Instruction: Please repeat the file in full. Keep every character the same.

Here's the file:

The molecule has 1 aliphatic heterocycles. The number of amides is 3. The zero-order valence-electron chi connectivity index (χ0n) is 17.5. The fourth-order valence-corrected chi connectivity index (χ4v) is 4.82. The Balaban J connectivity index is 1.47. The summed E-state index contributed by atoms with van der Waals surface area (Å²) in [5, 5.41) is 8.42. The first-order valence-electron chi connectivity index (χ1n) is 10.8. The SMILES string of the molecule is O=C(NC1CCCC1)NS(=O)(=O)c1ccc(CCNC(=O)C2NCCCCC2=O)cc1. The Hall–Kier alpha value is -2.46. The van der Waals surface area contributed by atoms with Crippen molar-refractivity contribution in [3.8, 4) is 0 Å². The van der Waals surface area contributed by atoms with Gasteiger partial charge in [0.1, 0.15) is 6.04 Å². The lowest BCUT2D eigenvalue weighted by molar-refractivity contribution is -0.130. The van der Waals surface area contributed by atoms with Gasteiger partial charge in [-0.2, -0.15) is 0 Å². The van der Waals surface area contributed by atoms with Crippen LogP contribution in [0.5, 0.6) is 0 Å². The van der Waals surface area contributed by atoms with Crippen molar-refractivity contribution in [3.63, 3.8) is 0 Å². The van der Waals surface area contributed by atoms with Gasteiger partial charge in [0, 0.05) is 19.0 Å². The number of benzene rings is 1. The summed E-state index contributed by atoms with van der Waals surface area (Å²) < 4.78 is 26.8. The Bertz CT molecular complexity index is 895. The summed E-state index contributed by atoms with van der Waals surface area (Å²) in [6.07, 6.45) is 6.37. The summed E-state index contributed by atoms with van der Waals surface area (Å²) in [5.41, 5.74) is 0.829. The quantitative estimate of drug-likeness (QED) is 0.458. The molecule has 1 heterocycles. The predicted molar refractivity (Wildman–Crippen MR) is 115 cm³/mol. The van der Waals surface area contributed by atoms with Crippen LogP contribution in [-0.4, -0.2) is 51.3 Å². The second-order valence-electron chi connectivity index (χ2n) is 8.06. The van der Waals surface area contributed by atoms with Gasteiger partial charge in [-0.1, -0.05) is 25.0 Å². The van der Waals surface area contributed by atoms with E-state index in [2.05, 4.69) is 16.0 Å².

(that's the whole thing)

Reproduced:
The molecule has 1 aliphatic heterocycles. The number of amides is 3. The zero-order valence-electron chi connectivity index (χ0n) is 17.5. The fourth-order valence-corrected chi connectivity index (χ4v) is 4.82. The Balaban J connectivity index is 1.47. The summed E-state index contributed by atoms with van der Waals surface area (Å²) in [5, 5.41) is 8.42. The first-order valence-electron chi connectivity index (χ1n) is 10.8. The SMILES string of the molecule is O=C(NC1CCCC1)NS(=O)(=O)c1ccc(CCNC(=O)C2NCCCCC2=O)cc1. The Hall–Kier alpha value is -2.46. The van der Waals surface area contributed by atoms with Crippen molar-refractivity contribution in [3.8, 4) is 0 Å². The van der Waals surface area contributed by atoms with Gasteiger partial charge in [0.1, 0.15) is 6.04 Å². The lowest BCUT2D eigenvalue weighted by molar-refractivity contribution is -0.130. The van der Waals surface area contributed by atoms with Gasteiger partial charge in [-0.2, -0.15) is 0 Å². The van der Waals surface area contributed by atoms with Crippen LogP contribution in [0.5, 0.6) is 0 Å². The van der Waals surface area contributed by atoms with Crippen molar-refractivity contribution in [3.63, 3.8) is 0 Å². The van der Waals surface area contributed by atoms with Gasteiger partial charge in [0, 0.05) is 19.0 Å². The number of benzene rings is 1. The summed E-state index contributed by atoms with van der Waals surface area (Å²) < 4.78 is 26.8. The Bertz CT molecular complexity index is 895. The summed E-state index contributed by atoms with van der Waals surface area (Å²) in [6.07, 6.45) is 6.37. The summed E-state index contributed by atoms with van der Waals surface area (Å²) in [5.41, 5.74) is 0.829. The quantitative estimate of drug-likeness (QED) is 0.458. The molecule has 1 heterocycles. The predicted molar refractivity (Wildman–Crippen MR) is 115 cm³/mol. The van der Waals surface area contributed by atoms with Crippen LogP contribution in [-0.4, -0.2) is 51.3 Å². The second-order valence-electron chi connectivity index (χ2n) is 8.06. The van der Waals surface area contributed by atoms with Gasteiger partial charge in [-0.1, -0.05) is 25.0 Å². The van der Waals surface area contributed by atoms with E-state index in [2.05, 4.69) is 16.0 Å².